What is it that compels people to buy funny hats and ridiculous shirts on vacation and to actually wear them as if they were attractive? Perhaps its make them feel like locals but in reality they stick out like sore thumbs. Over the course of our travels we’ve seen so many tourists, especially bands of merry men off cruise ships, in silly looking sailor caps and black-and-white striped sailor shirts or cheap straw panamas with coordinating ribbons. They wear their new attire enthusiastically for the length of the holiday, but I’m certain that once home, it is relegated to the already existing piles of discarded accouterments from previous excursions. I imagined their lucky children and grandchildren as they picked through the heaps of discarded bonnets and chemises with delight as they prepared for Halloween and other dress-up occasions.
As we wandered the Topkapi Palace, I spied a troupe of several dozen weathered older women draped in black and wearing navy and white baseball caps atop their headscarves. Well, that’s a unique look, I thought, and while happy to see that the women were out and about, wondered, given their hats, if they could possibly be off one of the massive cruise ships docked in the Bosporus. Tahir told me when I asked that they were actually peasant women from rural Turkey enjoying their first trip to see the top cultural and religious sights of Istanbul, paid for by a charitable foundation. Wow, I thought, their particular baseball caps are not silly at all and I was certain that once back on their farms, the women would continue to wear them proudly.
Around the corner from the palace, monumental Hagia Sofia (Holy Wisdom) rises at the end of what was the ancient Roman hippodrome. In the reverse of what took place in Cordoba where the victorious Catholic monarchs mutilated the mosque by dropping a basilica into the middle of the Islamic mezquita, the triumphant Ottoman Empire defaced the cathedral by turning it into a mosque. In both cases, the buildings should have been left alone, but alas, such is not the behavior of conquerors. In 360 Hagia Sofia was dedicated as the Greek Orthodox Cathedral of Constantinople, for a short time in the 13th century was a Roman Catholic Cathedral, was first transformed into a mosque in 1453 and finally was secularized as a museum in 1935. The echoing interior is a massive example of Byzantine architecture and was the largest cathedral in the world for nearly a thousand years until Sevilla’s cathedral was built.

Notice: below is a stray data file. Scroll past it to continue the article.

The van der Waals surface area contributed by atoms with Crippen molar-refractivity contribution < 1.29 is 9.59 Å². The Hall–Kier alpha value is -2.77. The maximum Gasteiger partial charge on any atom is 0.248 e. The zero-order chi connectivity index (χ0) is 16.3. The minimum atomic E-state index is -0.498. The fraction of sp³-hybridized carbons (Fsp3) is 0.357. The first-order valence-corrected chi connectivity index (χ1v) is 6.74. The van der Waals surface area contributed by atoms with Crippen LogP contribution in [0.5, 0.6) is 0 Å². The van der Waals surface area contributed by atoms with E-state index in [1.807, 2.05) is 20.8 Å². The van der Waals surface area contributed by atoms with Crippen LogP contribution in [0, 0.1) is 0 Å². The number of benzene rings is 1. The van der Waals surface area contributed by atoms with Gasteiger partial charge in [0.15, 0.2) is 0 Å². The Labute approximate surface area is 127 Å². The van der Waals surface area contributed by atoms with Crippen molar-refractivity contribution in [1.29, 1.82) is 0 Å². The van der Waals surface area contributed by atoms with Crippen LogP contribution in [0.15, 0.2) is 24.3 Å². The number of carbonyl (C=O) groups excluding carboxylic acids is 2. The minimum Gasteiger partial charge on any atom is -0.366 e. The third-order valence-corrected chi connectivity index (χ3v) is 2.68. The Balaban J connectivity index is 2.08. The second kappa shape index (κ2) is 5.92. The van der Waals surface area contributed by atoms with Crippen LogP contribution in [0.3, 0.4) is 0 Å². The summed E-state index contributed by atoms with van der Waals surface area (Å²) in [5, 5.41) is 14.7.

Lying beneath Istanbul are hundreds of dark cisterns that stored water for the emperors from the city’s days as Constantinople. En route to the Grand Bazaar, we left the 90-degree temperatures of the streets to descend to the refreshingly cool depths of the grandest of them all: the Basilica Cistern, so called because it lay beneath a grand Byzantine public square (the original meaning of the word). Sometimes called the Sunken Palace because that’s exactly what it appears to be, the cistern covers almost two and a half subterranean acres and includes a procession of 336 marble columns. The symmetry and grandeur of the deep, cavernous structure, illuminated by atmospheric lighting, are really quite extraordinary. We walked along the raised wooden platforms, watched the slowly moving, ghostly carp silently guarding the waters and felt and heard the drip-drip-drip of moisture from the vaulted ceiling. In addition to being a welcome relief from the aboveground heat, visiting the cistern was an eerie, entirely unexpected and fascinating stop on our guided itinerary.
There are more than 3,000 shops in Istanbul’s celebrated Grand Bazaar. While merchants are indeed anxious to make a sale, shoppers are not subjected to undue pressure à la Morocco. A retailer may ask you once if you’d like to see some beautiful belts or shawls or carpets but then smile and let you go on your way when you shake your head and say, “No thanks.” The covered marketplace was considerably more modern than I expected and while many of the stalls were tiny niches overflowing with merchandise, others were bright, roomy showrooms with plenty of space for displaying their wares.
Our stay in Istanbul ended with another van-with-two-drivers transfer to the airport. One of our chauffeurs was a young man who, when we told him we were American, enthusiastically shared that he’d always wanted to go to the US – out west to Texas and to Dallas, specifically. He was a big fan of the late ‘70s television show and wanted to see the ranches and the horses and wear cowboy boots and a cowboy hat like JR Ewing. We wished him well in his quest to reach Dallas as he dropped us at the terminal and then headed for our hour-long flight to Cappadocia – Turkey’s particular version of the American West.
Pictures of our adventures: http://gapyeargirlgoestoeurope.shutterfly.com